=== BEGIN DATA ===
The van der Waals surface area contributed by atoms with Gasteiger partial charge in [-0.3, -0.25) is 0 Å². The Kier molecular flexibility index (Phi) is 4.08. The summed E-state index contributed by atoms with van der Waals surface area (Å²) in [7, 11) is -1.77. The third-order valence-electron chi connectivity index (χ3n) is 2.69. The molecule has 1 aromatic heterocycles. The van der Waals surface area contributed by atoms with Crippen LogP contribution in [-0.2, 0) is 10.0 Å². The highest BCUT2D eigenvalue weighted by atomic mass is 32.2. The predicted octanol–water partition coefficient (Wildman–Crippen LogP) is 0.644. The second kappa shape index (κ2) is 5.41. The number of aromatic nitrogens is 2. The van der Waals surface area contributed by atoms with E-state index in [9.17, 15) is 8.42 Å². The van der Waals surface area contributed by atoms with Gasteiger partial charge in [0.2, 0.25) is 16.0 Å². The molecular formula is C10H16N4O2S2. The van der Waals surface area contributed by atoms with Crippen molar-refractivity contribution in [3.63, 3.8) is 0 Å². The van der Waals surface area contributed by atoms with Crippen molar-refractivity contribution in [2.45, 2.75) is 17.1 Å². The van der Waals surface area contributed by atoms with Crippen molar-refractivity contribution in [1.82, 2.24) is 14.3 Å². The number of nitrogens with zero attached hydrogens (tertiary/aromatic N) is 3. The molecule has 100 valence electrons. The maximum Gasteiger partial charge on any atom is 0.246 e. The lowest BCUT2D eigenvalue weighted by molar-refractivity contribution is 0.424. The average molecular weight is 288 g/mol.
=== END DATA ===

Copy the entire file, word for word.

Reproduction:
The van der Waals surface area contributed by atoms with Gasteiger partial charge in [-0.3, -0.25) is 0 Å². The Kier molecular flexibility index (Phi) is 4.08. The summed E-state index contributed by atoms with van der Waals surface area (Å²) in [7, 11) is -1.77. The third-order valence-electron chi connectivity index (χ3n) is 2.69. The molecule has 1 aromatic heterocycles. The van der Waals surface area contributed by atoms with Crippen LogP contribution in [-0.2, 0) is 10.0 Å². The highest BCUT2D eigenvalue weighted by atomic mass is 32.2. The predicted octanol–water partition coefficient (Wildman–Crippen LogP) is 0.644. The second kappa shape index (κ2) is 5.41. The number of aromatic nitrogens is 2. The van der Waals surface area contributed by atoms with E-state index in [9.17, 15) is 8.42 Å². The van der Waals surface area contributed by atoms with Gasteiger partial charge in [0.2, 0.25) is 16.0 Å². The molecular formula is C10H16N4O2S2. The van der Waals surface area contributed by atoms with Crippen molar-refractivity contribution in [3.63, 3.8) is 0 Å². The van der Waals surface area contributed by atoms with Crippen molar-refractivity contribution in [2.45, 2.75) is 17.1 Å². The van der Waals surface area contributed by atoms with Crippen molar-refractivity contribution in [1.82, 2.24) is 14.3 Å². The number of nitrogens with zero attached hydrogens (tertiary/aromatic N) is 3. The molecule has 100 valence electrons. The maximum Gasteiger partial charge on any atom is 0.246 e. The lowest BCUT2D eigenvalue weighted by molar-refractivity contribution is 0.424. The average molecular weight is 288 g/mol.